Blue Cross Blue Shield members may be entitled to part of a $2.67 billion settlement
Health insurance provider, Blue Cross Blue Shield, agreed to a proposed settlement of $2.67 billion to settle allegations that the association manipulated the health insurance market and conspired to impede competition in the health insurance market since 2012.
A federal judge in Alabama recently granted preliminary approval to a massive $2.67 billion settlement claiming that the Blue Cross Blue Shield Association (Blue Cross) conspired to prevent nationwide competition and artificially inflate health care premiums for thousands of Blue Cross/Blue Shield members.
The Blue Cross is a network of 36 independent Blue Cross Blue Shield insurance providers that are spread across the US. While each of the 36 members of the association work under agreements between each other, they are independently owned and operated. The distinction between each member of the association, as well as their cooperative practices, has been at the center of an ongoing class-action antitrust litigation brought against them in 2012. After 8 years of litigation, 15 million pages of documents, over 120 depositions, and more than a dozen motions to dismiss the plaintiff’s claims, all 36 members of the Blue Cross have announced a proposed $2.67 billion settlement in hopes of bringing the drawn-out legal battle to a close.
The settlement started back in 2012 as a single case filed against the Blue Cross that claimed that the rules put in place between the 36 members of the Blue Cross unlawfully impeded competition among the members of the association. The single case quickly converted into a multi-district litigation (MDL) proceeding in the Northern District of Alabama as more plaintiffs came forward and the scope of the case continued to grow. While each member of the association defended the rules as necessary safeguards to protect the value of the “Blue Cross” trademark, the class members claimed that the rules allowed Blue Cross members to charge significantly higher rates by not competing with each other. With Blue Cross representing nearly a third of Americans with private health insurance, the impact of such allegations is massive.
Settlement offers plaintiffs more than just financial compensation
While plaintiffs of this MDL stand to receive significant compensation from the proposed settlement of $2.67 billion, the agreed-to changes to the way Blue Cross members must operate, going forward, might be the bigger victory of the settlement. The agreed-to changes are important as they force Blue Cross to reform the way their members will have to compete for business against each other and could reshape the current health insurance market moving forward.
One of the major rules stipulated in the settlement is the abolition of the “National Best Efforts” pact that forced Blue Cross members to derive two-thirds of their revenue from “Blue Cross” services. That meant that when a business or individual was shopping for a health insurance plan, members of the Blue Cross would be restricted in offering and providing alternative options, outside of Blue Cross services, to maintain the correct revenue ratio agreed to in the pact. Additionally, the settlement removes certain geographical restrictions that the Blue Cross placed on members to limit competition in certain areas. Finally, the settlement requires that the Blue Cross fund a monitoring committee that would make sure that all of the new guidelines of the settlement are adhered to.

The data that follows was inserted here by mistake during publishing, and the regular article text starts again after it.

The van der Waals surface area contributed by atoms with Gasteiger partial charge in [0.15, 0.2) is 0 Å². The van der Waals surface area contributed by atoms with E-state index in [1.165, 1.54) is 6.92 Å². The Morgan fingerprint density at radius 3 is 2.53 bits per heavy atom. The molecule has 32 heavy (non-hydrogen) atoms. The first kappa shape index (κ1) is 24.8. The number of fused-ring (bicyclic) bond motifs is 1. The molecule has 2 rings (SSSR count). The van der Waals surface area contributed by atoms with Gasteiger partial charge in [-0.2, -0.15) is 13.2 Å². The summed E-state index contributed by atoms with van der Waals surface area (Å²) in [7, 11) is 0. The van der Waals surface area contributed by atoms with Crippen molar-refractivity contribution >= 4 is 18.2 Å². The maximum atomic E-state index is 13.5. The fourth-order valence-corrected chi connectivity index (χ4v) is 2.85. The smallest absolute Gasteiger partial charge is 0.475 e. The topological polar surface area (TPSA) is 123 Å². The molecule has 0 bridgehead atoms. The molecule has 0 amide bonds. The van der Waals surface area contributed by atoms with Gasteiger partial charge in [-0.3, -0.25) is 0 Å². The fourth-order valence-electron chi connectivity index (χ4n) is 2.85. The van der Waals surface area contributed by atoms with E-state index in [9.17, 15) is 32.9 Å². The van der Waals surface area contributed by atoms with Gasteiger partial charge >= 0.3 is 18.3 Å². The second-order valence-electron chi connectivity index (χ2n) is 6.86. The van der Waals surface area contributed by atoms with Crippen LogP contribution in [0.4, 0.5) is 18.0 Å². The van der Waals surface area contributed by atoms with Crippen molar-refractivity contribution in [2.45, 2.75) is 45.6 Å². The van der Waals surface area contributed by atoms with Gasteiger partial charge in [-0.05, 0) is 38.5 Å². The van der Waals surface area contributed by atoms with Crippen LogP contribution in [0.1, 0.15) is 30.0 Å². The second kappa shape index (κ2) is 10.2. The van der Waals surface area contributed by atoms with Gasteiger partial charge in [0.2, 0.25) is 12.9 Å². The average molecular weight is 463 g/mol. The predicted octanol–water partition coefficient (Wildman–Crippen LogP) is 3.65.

U.S. District Judge R. David Proctor, who presided over the case, praised the settlement for not only looking to rectify the past activity of Blue Cross by compensating the plaintiffs properly but for also making steps towards a more competitive market in the future. He wrote,
The prospective injunctive relief, in this case, is wide-reaching and bears greater importance for the class than the monetary relief. Unlike many antitrust cases, this suit does not involve a defunct conspiracy. The settlement terms take this into account by offering forward-thinking, pro-competitive reforms that will change the nature of defendants' business moving forward.
David Boies, one of the many lawyers representing the plaintiffs, agreed with Judge Proctor stating, “the reported terms are a very good settlement for everybody. It will significantly increase competition in the health insurance market, which is obviously a critical market for Americans today. It will result in more competitive offerings and lower prices.”
It seems to be a rare occasion that a large lawsuit against a major company concludes in appropriate reform and compensation for its plaintiffs. Unfortunately, these lawsuits are greatly affected by the power and deep pockets of these large corporations, so much so that settlements can feel like a slap on the wrist and a financial payment that fails to appropriately compensate the victims. While Blue Cross members have only agreed to a proposed settlement and there is still a lot of work ahead of the defendants and plaintiffs, in this case, it is encouraging to see a possible settlement that looks to bring a more holistic resolution that will properly resolve the allegations brought against Blue Cross and create a more fair and competitive market moving forward.
If you were covered by certain Blue Cross Blue Shield health insurance or administrative services plans between February 2008 and October 2020, you may be eligible to receive compensation through this class action. More information on this class action can be found at the court appointed claims administrator site found at: www.bcbssettlement.com. Alternatively, you can fill out our General Contact Form and we can put you in contact with an affiliated company that can assist you in filing your claim.